Master-Keyed Lock Systems

June 1, 2001

6 Min Read
Master-Keyed Lock Systems

Master-Keyed Lock Systems

Liabilities vs. benefits

By Christopher Shope

Mention "master keying" to many self-storage operators and theimmediate response is a nervous "I don't want to leave myself open toliability." It's natural to fear the unknown--especially when you add tothat fear the messages put out by some industry attorneys who have advisedagainst operating a facility with this capability. It's easy to understand whysome would have that reaction.

Operators worry a master-keyed system may put them in the position of awarehouse operator rather than a landlord. And the concern may be justified tosome degree. If you put up a facility, throw a generic master-keyed system onthe doors and don't include any mention of it in your lease, you will definitelyleave yourself open for problems.

Twenty years ago, industry experts recommended that operators not sell locksfor fear of liability. Ten years ago, it was suggested there was a problem withthe cylinder lock that had the overlock function. Now the big controversy ismaster keying of facilities. But the bottom line is: If you conduct yoursecurity program in a professional manner and draft a thorough lease thatexplains all aspects of reason for entry, you'll be legally protected. And youcan reap the benefits master keying has to offer.

Operations

There are two elements to a successful master-key operation: a professionaloperating system with management controls, and a lease that addresses all thepertinent issues without getting you into the dreaded "warehouse"territory. First, let's talk about operations.

If you decide to operate with a master-keyed cylinder or padlock system, youmust make sure the keys are restricted. A restricted key is one with a blankyour local locksmith or hardware store cannot duplicate. You must also makeabsolutely sure the lock you use has sufficient key codes. For example, on ourhigh-security system, we can achieve approximately 3 million different keycodes. This assures that every unit has, without question, a different keynumber.

Key control is an essential part of this program as well. Facilities shouldmaintain no more than two master keys at any given time and store one of them ina "key safe" at a remote location, such as the company's main office.A key safe creates an audit trail, which accounts for the keys' location 24hours a day. Each authorized person has an individual code, so when the safe isopened, it logs who removed the master key and the time and date. Our customerswho use this type of program also typically employ 24-hour video surveillance,access control and, in some cases, individual door alarms.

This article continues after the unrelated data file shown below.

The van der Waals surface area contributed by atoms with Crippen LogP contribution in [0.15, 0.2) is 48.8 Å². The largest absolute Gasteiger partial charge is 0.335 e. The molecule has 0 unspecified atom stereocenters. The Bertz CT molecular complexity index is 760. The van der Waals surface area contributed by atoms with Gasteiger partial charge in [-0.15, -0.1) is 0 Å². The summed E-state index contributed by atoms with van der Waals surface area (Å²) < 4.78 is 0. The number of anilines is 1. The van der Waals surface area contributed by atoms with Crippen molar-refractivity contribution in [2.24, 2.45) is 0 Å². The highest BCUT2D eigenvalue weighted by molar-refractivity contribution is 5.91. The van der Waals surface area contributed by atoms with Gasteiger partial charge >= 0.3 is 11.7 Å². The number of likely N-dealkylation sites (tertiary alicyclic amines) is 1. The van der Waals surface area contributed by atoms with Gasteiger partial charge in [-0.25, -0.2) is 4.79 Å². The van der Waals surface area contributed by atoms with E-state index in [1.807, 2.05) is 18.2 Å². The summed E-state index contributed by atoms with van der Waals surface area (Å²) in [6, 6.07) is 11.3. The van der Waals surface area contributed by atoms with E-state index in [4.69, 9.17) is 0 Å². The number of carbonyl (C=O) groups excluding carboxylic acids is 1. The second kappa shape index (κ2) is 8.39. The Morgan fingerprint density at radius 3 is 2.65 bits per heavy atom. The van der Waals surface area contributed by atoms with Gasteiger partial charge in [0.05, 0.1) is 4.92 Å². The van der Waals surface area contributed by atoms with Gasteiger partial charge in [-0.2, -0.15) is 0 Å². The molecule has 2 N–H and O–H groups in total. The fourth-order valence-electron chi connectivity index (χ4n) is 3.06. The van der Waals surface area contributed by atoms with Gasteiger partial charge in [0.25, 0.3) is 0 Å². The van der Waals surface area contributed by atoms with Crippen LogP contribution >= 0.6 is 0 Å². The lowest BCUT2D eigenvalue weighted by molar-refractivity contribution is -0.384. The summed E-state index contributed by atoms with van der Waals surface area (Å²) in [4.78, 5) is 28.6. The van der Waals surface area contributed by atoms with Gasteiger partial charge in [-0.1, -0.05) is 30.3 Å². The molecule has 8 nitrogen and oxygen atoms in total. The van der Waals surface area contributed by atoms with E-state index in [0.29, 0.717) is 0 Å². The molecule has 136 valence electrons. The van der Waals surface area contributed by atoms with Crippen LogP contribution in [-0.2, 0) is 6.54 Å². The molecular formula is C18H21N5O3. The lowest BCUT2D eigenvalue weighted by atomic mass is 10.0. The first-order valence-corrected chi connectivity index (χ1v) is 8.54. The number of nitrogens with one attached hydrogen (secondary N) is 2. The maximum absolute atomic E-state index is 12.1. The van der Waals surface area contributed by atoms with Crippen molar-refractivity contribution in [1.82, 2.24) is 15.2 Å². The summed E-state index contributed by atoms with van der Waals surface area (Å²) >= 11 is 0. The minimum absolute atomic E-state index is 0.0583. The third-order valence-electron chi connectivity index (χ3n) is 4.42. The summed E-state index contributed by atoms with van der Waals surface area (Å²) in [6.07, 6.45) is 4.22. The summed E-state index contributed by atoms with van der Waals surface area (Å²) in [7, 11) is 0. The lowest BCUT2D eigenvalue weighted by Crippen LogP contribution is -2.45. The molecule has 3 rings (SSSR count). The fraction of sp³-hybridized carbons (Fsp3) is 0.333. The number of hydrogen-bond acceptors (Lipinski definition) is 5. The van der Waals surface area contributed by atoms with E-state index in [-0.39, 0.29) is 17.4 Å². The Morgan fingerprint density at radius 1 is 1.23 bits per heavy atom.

Lease Construction

Now, let's tackle the legal side of this system. It is critical to draft aclear and detailed lease that has an addendum explaining the master-key systemand conditions for entry in simple terms. One of our largest customers operateswith master-keyed cylinder locks in 21 facilities and six different states. Asection of their lease clearly states the landlord's right to enter. As you cansee below, they have laid out all the instances where the master key would beused to enter a renter's unit in simple and plain terms. (The following excerptis for illustrative purposes only. You should consult with a qualified localattorney in the construction of your own lease. Be advised that self-storagelaws and regulations vary from state to state, and sometimes even from one localarea to another.)

Landlord's Right to Enter

Upon the reasonable request of Landlord, Tenant shall provide access to theLandlord to enter the Premises for the purpose of inspection, repair,alteration, improvement or to supply necessary or agreed services. In case ofemergency, Landlord, its agents or employees may enter the Premises, withoutliability there-for and without affecting Tenant's obligations under this lease,for any of the above stated purposes without notice to consent from Tenant. Theterm "Emergency" shall mean any sudden, unexpected occurrence orcircumstance which demands immediate action. Tenant agrees to allow FireDepartment and Landlord, its agents and employees to enter the premises at alltimes which are reasonably necessary to insure the protection and preservationof the facility or any personal property stored therein.